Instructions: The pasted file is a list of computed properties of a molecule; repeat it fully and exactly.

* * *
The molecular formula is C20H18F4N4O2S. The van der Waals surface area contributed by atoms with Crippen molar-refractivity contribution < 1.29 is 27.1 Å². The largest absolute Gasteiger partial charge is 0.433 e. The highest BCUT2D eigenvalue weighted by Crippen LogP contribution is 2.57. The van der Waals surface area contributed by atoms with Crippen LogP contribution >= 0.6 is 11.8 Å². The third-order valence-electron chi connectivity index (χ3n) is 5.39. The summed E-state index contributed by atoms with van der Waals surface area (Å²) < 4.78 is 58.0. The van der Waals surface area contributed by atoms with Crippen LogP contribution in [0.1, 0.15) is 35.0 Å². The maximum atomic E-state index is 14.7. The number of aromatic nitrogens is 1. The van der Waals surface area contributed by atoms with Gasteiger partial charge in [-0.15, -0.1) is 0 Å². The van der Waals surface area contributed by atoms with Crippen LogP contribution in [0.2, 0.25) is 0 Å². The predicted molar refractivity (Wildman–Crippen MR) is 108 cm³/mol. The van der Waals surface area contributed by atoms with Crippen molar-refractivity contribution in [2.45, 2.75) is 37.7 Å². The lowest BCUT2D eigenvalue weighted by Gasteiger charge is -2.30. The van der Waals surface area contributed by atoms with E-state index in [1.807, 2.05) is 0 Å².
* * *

The molecular formula is C20H18F4N4O2S. The van der Waals surface area contributed by atoms with Crippen molar-refractivity contribution < 1.29 is 27.1 Å². The largest absolute Gasteiger partial charge is 0.433 e. The highest BCUT2D eigenvalue weighted by Crippen LogP contribution is 2.57. The van der Waals surface area contributed by atoms with Crippen LogP contribution >= 0.6 is 11.8 Å². The third-order valence-electron chi connectivity index (χ3n) is 5.39. The summed E-state index contributed by atoms with van der Waals surface area (Å²) < 4.78 is 58.0. The van der Waals surface area contributed by atoms with Crippen LogP contribution in [0.1, 0.15) is 35.0 Å². The maximum atomic E-state index is 14.7. The number of aromatic nitrogens is 1. The van der Waals surface area contributed by atoms with Gasteiger partial charge in [-0.15, -0.1) is 0 Å². The van der Waals surface area contributed by atoms with Crippen LogP contribution in [0.2, 0.25) is 0 Å². The predicted molar refractivity (Wildman–Crippen MR) is 108 cm³/mol. The van der Waals surface area contributed by atoms with Crippen molar-refractivity contribution in [2.45, 2.75) is 37.7 Å². The lowest BCUT2D eigenvalue weighted by Gasteiger charge is -2.30. The van der Waals surface area contributed by atoms with E-state index in [1.807, 2.05) is 0 Å².